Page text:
Sleep experts have long believed that before we had electric lights and smartphones to keep us up at all hours of the night, people got much more sleep. But after spending several years collecting data on the sleep habits of modern hunter-gatherer tribes in Africa and South America, a team of sleep scientists found that people living a pre-industrial lifestyle got less than the seven to nine hours experts usually prescribe.
“People like to complain that modern life is ruining sleep, but they’re just saying: Kids today!” Jerome Siegel, who led the study, tells Ed Yong for The Atlantic. “It’s a perennial complaint but you need data to know if it’s true.”
Siegel now has that data, but the story is not what you might expect. People living in modern hunter-gatherer tribes in Tanzania, Namibia and Bolivia not only stay up long after sunset, but only get an average of 6.5 hours of uninterrupted sleep each night.
"I feel a lot less insecure about my own sleep habits after having found the trends we see here," co-author Gandhi Yetish says in a statement.
But how do we know this applies to our ancestors? We don't exactly, but it is a good guess. Historic sleep data is hard to come by and the gadgets that experts use to track the length and quality of sleep were only invented during the last 50 years. Accurate and unobtrusive devices only came about in roughly the last 10 years, Yong writes. So there isn't a direct way for researchers to study pre-industrial sleep patterns beyond modern hunter-gatherer communities.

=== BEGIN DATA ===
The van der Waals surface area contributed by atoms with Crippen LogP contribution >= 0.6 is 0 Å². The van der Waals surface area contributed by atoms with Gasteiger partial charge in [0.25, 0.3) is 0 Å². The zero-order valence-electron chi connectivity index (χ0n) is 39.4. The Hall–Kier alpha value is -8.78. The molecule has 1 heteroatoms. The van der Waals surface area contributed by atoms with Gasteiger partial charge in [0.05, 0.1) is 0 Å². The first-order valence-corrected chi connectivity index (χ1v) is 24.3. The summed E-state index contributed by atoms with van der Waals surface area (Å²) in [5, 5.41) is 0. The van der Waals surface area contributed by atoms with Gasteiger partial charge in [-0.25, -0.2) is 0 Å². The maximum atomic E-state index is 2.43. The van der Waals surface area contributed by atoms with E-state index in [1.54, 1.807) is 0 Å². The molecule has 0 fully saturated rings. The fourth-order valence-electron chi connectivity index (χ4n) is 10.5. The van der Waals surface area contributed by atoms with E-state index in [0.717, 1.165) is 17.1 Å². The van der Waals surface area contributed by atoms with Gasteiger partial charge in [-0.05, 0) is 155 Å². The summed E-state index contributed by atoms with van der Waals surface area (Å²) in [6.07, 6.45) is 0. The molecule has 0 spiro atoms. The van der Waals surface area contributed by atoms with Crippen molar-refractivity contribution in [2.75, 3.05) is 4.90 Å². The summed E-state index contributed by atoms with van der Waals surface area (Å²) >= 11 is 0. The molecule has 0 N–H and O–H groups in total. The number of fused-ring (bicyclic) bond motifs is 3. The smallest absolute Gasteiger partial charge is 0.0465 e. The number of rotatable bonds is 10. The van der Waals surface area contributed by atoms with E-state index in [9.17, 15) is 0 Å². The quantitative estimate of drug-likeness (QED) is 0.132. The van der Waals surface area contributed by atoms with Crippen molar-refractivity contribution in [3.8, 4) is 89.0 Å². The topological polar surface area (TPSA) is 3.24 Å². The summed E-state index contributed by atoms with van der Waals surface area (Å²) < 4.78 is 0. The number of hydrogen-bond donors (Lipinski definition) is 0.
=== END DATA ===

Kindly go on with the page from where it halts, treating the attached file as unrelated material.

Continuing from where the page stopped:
Let's not be hasty: Sleep is important. Studies show that even losing a few hours of sleep a night can lead to heart disease and depression, while extreme lack of sleep can cause hallucinations and psychosis. But electronics may not be the only thing disrupting sleep.
Even though the hunter-gatherers slept less, their daily rhythms were not identical to those of people living in modern societies. While the three groups often went to sleep after sunset, they woke long before first light. They also stuck to a regular sleep pattern, waking-up at the same time from day-to-day.
It turns out temperature is also important. People from all three groups fell asleep as the night grew colder and woke up when it was coldest out. Temperature may be one of the oldest evolutionary signals that help regulate our sleep patterns, neuroscientist Eus van Sommeren tells Yong. But modern lifestyles, complete with shelters and heating systems, have at least in part eliminated these temperature rhythms, van Sommeren tells Yong.
So to get a better night’s sleep, it might be best to turn down the thermostat and set an early alarm.